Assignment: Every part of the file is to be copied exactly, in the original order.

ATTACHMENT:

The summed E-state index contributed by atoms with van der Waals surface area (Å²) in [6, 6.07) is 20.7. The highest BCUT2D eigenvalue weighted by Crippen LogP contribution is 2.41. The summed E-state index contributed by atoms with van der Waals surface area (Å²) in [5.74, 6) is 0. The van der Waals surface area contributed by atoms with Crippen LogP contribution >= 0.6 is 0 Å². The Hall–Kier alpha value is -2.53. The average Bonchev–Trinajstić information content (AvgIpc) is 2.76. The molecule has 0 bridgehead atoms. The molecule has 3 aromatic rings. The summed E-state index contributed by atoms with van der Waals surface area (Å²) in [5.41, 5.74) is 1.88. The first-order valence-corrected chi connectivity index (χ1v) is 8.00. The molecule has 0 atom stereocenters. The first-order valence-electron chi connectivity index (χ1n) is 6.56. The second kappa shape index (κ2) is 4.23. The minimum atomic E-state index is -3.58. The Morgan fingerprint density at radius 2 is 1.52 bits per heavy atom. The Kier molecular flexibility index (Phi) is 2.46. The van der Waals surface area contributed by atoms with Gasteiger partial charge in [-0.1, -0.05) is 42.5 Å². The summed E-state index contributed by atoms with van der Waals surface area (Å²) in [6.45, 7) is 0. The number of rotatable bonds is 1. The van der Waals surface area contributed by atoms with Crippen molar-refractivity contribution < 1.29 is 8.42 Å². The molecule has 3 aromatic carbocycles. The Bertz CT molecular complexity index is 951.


The summed E-state index contributed by atoms with van der Waals surface area (Å²) in [6, 6.07) is 20.7. The highest BCUT2D eigenvalue weighted by Crippen LogP contribution is 2.41. The summed E-state index contributed by atoms with van der Waals surface area (Å²) in [5.74, 6) is 0. The van der Waals surface area contributed by atoms with Crippen LogP contribution >= 0.6 is 0 Å². The Hall–Kier alpha value is -2.53. The average Bonchev–Trinajstić information content (AvgIpc) is 2.76. The molecule has 0 bridgehead atoms. The molecule has 3 aromatic rings. The summed E-state index contributed by atoms with van der Waals surface area (Å²) in [5.41, 5.74) is 1.88. The first-order valence-corrected chi connectivity index (χ1v) is 8.00. The molecule has 0 atom stereocenters. The first-order valence-electron chi connectivity index (χ1n) is 6.56. The second kappa shape index (κ2) is 4.23. The minimum atomic E-state index is -3.58. The Morgan fingerprint density at radius 2 is 1.52 bits per heavy atom. The Kier molecular flexibility index (Phi) is 2.46. The van der Waals surface area contributed by atoms with Gasteiger partial charge in [-0.1, -0.05) is 42.5 Å². The summed E-state index contributed by atoms with van der Waals surface area (Å²) in [6.45, 7) is 0. The number of rotatable bonds is 1. The van der Waals surface area contributed by atoms with Crippen molar-refractivity contribution < 1.29 is 8.42 Å². The molecule has 3 aromatic carbocycles. The Bertz CT molecular complexity index is 951.